Our 3-person mostly-minimal show ended up costing around $2500, and that was with the savings on rehearsal space. Our ticket sales plus some donations let us pretty much break even. But I was a taskmaster on making sure that we were tightly on budget. It's going to cost you more than you think.

And unlike Kevin Smith and Clerks, maxing your credit cards won't put you in a good place. Very few people make tons of money back on FringeNYC shows. If you break even, that's a pretty good goal.

Or, of course, you could get your Fringe Play turned into an Oscar-winning movie. That's also a good goal, I suppose.


I give so much blog fodder!
Thanks, Gil.

~ Megan
So what are the economics of NYMF then? Any hope of breaking even there?
Well in short, no.

In long? I suppose it's possible if you have the right incredibly-cheap show and you're not putting emphasis on publicity. "Gutenberg!" comes to mind--it was two actors, one pianist, and a bunch of hats. And a very funny book. I don't remember if they did a lot of publicity or not. I don't know if they recouped at NYMF, but I'm sure they did when transferring.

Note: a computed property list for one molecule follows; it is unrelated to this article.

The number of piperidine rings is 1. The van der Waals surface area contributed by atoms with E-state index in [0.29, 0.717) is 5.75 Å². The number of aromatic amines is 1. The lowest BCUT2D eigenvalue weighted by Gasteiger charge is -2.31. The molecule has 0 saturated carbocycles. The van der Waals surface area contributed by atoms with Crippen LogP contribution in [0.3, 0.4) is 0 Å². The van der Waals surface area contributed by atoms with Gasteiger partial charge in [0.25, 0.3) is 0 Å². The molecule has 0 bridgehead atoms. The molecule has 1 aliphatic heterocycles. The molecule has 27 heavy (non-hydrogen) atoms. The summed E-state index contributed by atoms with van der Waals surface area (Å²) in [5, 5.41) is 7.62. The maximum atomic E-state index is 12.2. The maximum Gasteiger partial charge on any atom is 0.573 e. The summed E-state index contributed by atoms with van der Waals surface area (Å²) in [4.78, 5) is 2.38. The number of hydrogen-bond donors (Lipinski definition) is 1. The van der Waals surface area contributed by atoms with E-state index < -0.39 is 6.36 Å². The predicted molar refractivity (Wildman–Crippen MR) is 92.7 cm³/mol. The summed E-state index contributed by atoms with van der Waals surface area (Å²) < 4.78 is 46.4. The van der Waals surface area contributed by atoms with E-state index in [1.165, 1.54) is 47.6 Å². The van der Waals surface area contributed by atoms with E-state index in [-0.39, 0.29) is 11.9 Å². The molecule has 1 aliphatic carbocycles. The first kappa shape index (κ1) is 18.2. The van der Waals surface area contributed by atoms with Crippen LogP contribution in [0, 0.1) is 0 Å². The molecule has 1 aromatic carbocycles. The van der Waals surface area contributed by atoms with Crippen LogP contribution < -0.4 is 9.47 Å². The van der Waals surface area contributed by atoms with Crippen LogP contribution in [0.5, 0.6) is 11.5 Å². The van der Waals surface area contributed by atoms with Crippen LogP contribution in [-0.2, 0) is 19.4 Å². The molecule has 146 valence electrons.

Here's what you're adding on when you do NYMF, although some of these would be true for a musical at Fringe:
- Instrument rental
- Musicians
- Rehearsal pianist
- Audition pianist
- A rehearsal space that has a piano
- Choreographer
- Musical director
- You probably want to do a few demo recordings
- Rehearsals are about a week longer if memory serves
- Insurance was about $450
- You probably want to do a photo shoot...

Basically what it came down to (for us) was that the competition at NYMF seemed a little stronger. But the stakes were a little higher, so we felt we could carve out a name for ourselves among NYMF's ~30 (now 20ish?) often high-profile shows more easily than among FringeNYC's 200. And so our publicity costs shot up.

NYMF tickets cost about 33% more. NYMF, however, doesn't cost only 33% more to produce. But a larger percentage of NYMF shows go onto something.
Thanks for all the info Gil. I'm not even in NYC but this is really interesting.
Cheers for taking the time!